Demolishing Houston’s Grisly Past

DEMOLISHING HOUSTON’S GRISLY PAST “Houstonians just don’t celebrate death and the past the way New Orleanians do,” writes John Nova Lomax in his recounting of 4 creepy tales from Bayou City history. “In fact, we tend to simply forget all the awful and weird things that have happened here over the last 176 years, and mercifully so, because there have been an enormous number of terrible episodes.” It’s much easier to forget, of course, when the gruesome settings themselves are summarily disposed of. The “Houston Heights House of Horror” — a 3-room shack at 732 Ashland St. that was the scene of a noted hatcheting in 1910 — by 1937 had been torn down and replaced. Its substitute is gone now too; a warehouse that’s home to a company called SemaSys now stands in its place. And down in Seabrook, condos occupy the site of the famous warehouse-like “Mansion on Todville Rd.” (in photo) where in 1984 a group of housesitting youngsters murdered its owner, child predator Bill List. [Houston Press] Photo of atrium, 3300 Todville Rd., Seabrook: Carl Guderian [license]

11 Comment

  • As someone who grew up in Seabrook just a stone’s throw down Meyer from the above mentioned incident, it was called “Murder Mansion” far more descriptive than “The Mansion on Toddville”.

  • I went to Camp Casa Mare right after the murders in Seabrook. The camp’s (allegedly haunted) mansion* was right down Toddville Road from the murder mansion. My mom always got the heebeejeebies passing that place, but she never explained to me what happened. Wasn’t until years later that I looked it up.

    Lots of ghost stories at camp.

    *The Girl Scouts tore down their mansion on Toddville Road in the early 90s. Broke my heart. The place was beautiful, but allegedly the upkeep was too much. There are a lot more dorms there now, and I’m sure that the Girl Scouts make a lot more money with more campers. But dammit, I wish this part of the world was a little more sentimental. (picture of the old Big House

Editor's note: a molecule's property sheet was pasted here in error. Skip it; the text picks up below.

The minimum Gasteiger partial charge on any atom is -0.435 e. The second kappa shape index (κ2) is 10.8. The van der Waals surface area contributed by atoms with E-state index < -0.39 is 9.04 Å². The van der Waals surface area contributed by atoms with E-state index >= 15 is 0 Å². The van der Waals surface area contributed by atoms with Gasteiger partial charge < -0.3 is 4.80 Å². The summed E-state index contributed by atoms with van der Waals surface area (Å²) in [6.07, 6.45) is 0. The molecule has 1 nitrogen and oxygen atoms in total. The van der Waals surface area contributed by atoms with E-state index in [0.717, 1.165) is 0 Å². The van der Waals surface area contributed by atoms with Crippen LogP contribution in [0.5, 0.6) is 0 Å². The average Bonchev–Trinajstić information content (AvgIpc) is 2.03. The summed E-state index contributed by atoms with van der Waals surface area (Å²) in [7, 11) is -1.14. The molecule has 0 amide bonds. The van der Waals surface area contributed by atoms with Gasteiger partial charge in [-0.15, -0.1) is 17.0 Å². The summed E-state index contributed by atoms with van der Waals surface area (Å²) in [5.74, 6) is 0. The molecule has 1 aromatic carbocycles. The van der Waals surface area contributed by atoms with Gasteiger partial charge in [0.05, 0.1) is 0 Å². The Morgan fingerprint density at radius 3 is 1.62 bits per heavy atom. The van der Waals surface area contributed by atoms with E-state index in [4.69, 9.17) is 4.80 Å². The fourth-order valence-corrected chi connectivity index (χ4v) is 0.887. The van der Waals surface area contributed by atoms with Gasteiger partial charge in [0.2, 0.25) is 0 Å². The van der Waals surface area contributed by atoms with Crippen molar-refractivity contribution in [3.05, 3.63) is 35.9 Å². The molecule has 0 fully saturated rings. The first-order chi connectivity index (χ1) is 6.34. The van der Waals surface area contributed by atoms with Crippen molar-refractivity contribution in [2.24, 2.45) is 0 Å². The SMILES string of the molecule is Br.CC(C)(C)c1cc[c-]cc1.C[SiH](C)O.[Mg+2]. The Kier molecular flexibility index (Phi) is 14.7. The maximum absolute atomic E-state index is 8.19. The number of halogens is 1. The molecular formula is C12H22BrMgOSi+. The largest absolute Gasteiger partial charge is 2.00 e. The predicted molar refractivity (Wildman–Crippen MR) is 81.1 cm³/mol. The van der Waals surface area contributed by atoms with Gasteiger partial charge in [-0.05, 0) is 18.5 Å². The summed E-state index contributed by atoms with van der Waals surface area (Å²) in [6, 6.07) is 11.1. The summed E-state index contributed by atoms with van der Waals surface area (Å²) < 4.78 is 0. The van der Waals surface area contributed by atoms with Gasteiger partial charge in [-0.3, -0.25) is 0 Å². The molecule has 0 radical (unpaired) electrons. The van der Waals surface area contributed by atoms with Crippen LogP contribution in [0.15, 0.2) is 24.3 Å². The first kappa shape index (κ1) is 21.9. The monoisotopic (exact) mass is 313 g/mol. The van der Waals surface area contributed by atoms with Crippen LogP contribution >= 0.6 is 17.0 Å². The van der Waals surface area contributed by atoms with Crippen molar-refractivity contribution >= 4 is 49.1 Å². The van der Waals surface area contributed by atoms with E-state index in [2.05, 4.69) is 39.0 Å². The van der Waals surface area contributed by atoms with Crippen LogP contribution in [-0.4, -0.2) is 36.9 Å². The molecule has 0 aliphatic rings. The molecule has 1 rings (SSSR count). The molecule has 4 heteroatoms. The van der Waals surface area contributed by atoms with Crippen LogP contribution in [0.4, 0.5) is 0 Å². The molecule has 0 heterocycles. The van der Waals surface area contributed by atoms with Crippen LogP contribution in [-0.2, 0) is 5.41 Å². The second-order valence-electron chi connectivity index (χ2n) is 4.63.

• Housesitting? They weren’t hired help. You might want to go back and read that story again. I used to hang out there back in my junior and high school days, they used to have families live there to look after the place. The spot where the murder happened was still there, shag carpet was cut out in that particular spot. Crazy 70’s interior design had that same shag carpet wrapped around the legs of the table.

  • ‘stina: I went to Camp Casa Mare back in the late 70’s. That was a lovely house, do you remember the compass that was painted on the patio? I heard that it had been torn down too and that made me sad. I think a lot of the camps I went to back in the day are now closed.

  • The mention of Girl Scouts in this context has me totally creeped out.

  • The “Murder Mansion” was replaced with a small gated community of a dozen Tuscan styled homes, imagine that.

  • Hanabi-chan: I remember it well. Some of my happiest childhood memories are from sitting on that veranda around the compass after dinner. I don’t think I could go back to see the place without the house. Wouldn’t be the same at all.

  • I went to Casa Mare around the early 90’s… right before the big house was torn down. I believe Jeffery Dahmer was being prosecuted at the time and I recall countless stories being told about the Dahmer-like murderer who had lived in the Murder Mansion. The story must have gotten bigger as time passed.

  • Actually “jason”! You need to go back to the story again yourself! Because you have no idea what your talking about! Before you try to remove the dust from somone else’s eye….remove the plank from your eye first! You have no clue !!!

  • this is to the 3rd “comment” posted by “jason”. you act like you are correcting someone here? Truth is……. you may want to go back yourself and learn before blowing Hot Air!!! there was nothing dealing with “carpet”!

  • Bill List was shot as he entered the atrium through a door from the garage. There was no carpet there. Just a spiral staircase and concrete floor.